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Excursion: shellfish production
Meeting point: Mali Ston Bay
Included in price: onlyCROATIA support
- Excursion by boat to shellfish farm
- Tasting: oysters
- Specialized guide
- Lunch: Typical fish restaurant
- Menu Seafood:: 30 €
- Menu first quality fish:: on request
- Transfer to meeting point from:
Dubrovnik, Split, Mostar, Makarska, Neum
|On request: Transfer: Dubrovnik to meeting point|
|Meeting point: Mali Ston Bay|
|Excursion by boat to shellfish farm, Tasting oysters|
|On request: Lunch, Typical fish restaurant|
13:00/ 14:00 Option
|On request: Transfer: back to Dubrovnik|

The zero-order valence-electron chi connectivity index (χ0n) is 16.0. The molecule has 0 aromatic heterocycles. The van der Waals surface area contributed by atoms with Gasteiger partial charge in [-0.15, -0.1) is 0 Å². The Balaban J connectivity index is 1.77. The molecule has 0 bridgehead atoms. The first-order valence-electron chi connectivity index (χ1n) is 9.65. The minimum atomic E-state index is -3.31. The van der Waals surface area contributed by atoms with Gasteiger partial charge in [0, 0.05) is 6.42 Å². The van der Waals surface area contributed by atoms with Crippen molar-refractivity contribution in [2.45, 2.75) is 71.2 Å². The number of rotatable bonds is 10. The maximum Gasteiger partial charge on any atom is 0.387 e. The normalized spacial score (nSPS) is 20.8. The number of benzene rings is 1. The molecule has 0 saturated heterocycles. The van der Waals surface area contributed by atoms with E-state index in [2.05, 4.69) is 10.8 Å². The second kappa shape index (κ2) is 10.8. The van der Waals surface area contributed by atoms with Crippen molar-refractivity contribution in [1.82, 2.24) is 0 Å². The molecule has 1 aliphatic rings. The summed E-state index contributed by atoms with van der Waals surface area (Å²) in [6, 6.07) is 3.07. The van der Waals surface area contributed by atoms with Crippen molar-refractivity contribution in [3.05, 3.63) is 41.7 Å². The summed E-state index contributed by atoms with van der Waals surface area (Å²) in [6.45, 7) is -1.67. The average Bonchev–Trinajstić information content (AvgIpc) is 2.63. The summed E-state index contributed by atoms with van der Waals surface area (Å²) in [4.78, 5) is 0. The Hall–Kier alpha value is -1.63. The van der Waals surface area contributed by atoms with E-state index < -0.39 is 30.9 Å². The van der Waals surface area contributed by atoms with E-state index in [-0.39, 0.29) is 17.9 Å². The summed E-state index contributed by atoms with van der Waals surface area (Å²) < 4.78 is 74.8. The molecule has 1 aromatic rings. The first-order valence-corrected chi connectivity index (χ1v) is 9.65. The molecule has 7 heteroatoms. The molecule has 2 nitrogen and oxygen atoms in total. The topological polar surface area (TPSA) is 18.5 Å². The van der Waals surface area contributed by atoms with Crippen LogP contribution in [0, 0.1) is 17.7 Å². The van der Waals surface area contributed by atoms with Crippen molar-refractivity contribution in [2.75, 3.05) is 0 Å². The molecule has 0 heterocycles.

The Dalmatian coast has a very long history of mariculture. Traces of primitive oyster farming-petrified oak branches with attached oyster shells-were noted by Roman chroniclers. The first written documents date from the time of the Dubrovnik Republic. Development of modern mariculture began at the end of 19th Century with establishment of oyster cultivation companies. Perhaps the high-point of this era was the 1936 World Exposition in London: The Grand Prix and Gold Medal for oysters from Mali Ston Bay were awarded to a Dubrovnik-based company "Bistrina". Most of the private companies disappeared during Second World War. At the beginning of the War of Independence (1991 to 1995), Bistrina Bay is on the frontline! As can be expected, most of the farms collapsed during the hostilities. The Serb and Montenegrin aggressors who briefly over ran the area devastated the processing plant, stealing any equipment that could be moved. After the liberation of the area, a new round of development was initiated. After the war, cultivation spread from the traditional grounds around Bistrina and Kuti Bays to outer areas around Malo More. It thus is difficult to estimate accurately the present level of shellfish production in the area. In rough terms, it is around 1 000 tons of mussels and 500 000 pieces of the oysters annually. Shellfish cultivation in Mali Ston Bay presently is based on only two species: The European Flat Oyster, Ostrea edulis, and the mussel, Mytilus galloprovinicialis. The cultivation cycle begins with collection of wild spat, after which the young oysters are cemented and hung on ropes in a way used only in this area. Mussels are reared mainly using floating or fixed parks, using classic nylon "sockets". Oysters are fullest and most delicious in March, when St Joseph's Day in celebrated. Gastro expert’s claim that oysters are best served freshly opened with some lemon juice. You will have the opportunity to taste the freshly opened oysters smelling of the sea around St.Joseph's Day (19 March) at the restaurants in Ston and Mali Ston. The Festival of Oysters is a gastro event which offers oysters and oysters dishes along with the Dalmatian song and a glass of good wine from Pelješac vineyards.